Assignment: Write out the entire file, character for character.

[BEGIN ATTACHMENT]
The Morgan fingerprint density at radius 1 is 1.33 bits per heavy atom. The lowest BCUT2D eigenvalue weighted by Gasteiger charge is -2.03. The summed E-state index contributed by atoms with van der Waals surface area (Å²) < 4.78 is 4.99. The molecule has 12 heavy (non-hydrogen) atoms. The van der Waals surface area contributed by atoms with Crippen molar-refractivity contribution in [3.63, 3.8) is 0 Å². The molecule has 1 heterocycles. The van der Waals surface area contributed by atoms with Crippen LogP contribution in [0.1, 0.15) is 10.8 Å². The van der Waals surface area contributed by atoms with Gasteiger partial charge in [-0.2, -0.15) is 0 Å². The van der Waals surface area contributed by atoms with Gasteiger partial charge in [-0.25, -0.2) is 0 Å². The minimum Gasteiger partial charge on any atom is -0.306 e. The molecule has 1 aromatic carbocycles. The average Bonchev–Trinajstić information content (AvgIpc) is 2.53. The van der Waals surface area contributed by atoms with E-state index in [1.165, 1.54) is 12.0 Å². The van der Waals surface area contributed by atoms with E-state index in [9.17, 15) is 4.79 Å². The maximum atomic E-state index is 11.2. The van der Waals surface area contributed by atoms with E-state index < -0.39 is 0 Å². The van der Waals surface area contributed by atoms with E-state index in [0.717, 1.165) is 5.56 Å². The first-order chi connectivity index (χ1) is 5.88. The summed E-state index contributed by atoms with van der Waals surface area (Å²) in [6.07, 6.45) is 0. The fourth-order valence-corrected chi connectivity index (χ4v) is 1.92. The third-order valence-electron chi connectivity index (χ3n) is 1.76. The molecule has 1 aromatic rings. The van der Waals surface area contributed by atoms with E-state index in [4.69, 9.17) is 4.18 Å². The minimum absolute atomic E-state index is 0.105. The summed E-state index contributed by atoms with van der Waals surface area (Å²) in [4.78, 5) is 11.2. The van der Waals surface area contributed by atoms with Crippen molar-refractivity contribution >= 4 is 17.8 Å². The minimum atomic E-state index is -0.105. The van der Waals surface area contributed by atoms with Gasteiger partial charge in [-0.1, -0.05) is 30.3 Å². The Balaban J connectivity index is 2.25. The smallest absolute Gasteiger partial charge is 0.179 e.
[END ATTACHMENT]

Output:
The Morgan fingerprint density at radius 1 is 1.33 bits per heavy atom. The lowest BCUT2D eigenvalue weighted by Gasteiger charge is -2.03. The summed E-state index contributed by atoms with van der Waals surface area (Å²) < 4.78 is 4.99. The molecule has 12 heavy (non-hydrogen) atoms. The van der Waals surface area contributed by atoms with Crippen molar-refractivity contribution in [3.63, 3.8) is 0 Å². The molecule has 1 heterocycles. The van der Waals surface area contributed by atoms with Crippen LogP contribution in [0.1, 0.15) is 10.8 Å². The van der Waals surface area contributed by atoms with Gasteiger partial charge in [-0.2, -0.15) is 0 Å². The van der Waals surface area contributed by atoms with Gasteiger partial charge in [-0.25, -0.2) is 0 Å². The minimum Gasteiger partial charge on any atom is -0.306 e. The molecule has 1 aromatic carbocycles. The average Bonchev–Trinajstić information content (AvgIpc) is 2.53. The van der Waals surface area contributed by atoms with E-state index in [1.165, 1.54) is 12.0 Å². The van der Waals surface area contributed by atoms with E-state index in [9.17, 15) is 4.79 Å². The maximum atomic E-state index is 11.2. The van der Waals surface area contributed by atoms with E-state index < -0.39 is 0 Å². The van der Waals surface area contributed by atoms with E-state index in [0.717, 1.165) is 5.56 Å². The first-order chi connectivity index (χ1) is 5.88. The summed E-state index contributed by atoms with van der Waals surface area (Å²) in [6.07, 6.45) is 0. The fourth-order valence-corrected chi connectivity index (χ4v) is 1.92. The third-order valence-electron chi connectivity index (χ3n) is 1.76. The molecule has 1 aromatic rings. The van der Waals surface area contributed by atoms with E-state index in [4.69, 9.17) is 4.18 Å². The minimum absolute atomic E-state index is 0.105. The summed E-state index contributed by atoms with van der Waals surface area (Å²) in [4.78, 5) is 11.2. The van der Waals surface area contributed by atoms with Crippen molar-refractivity contribution >= 4 is 17.8 Å². The minimum atomic E-state index is -0.105. The van der Waals surface area contributed by atoms with Gasteiger partial charge in [-0.1, -0.05) is 30.3 Å². The Balaban J connectivity index is 2.25. The smallest absolute Gasteiger partial charge is 0.179 e.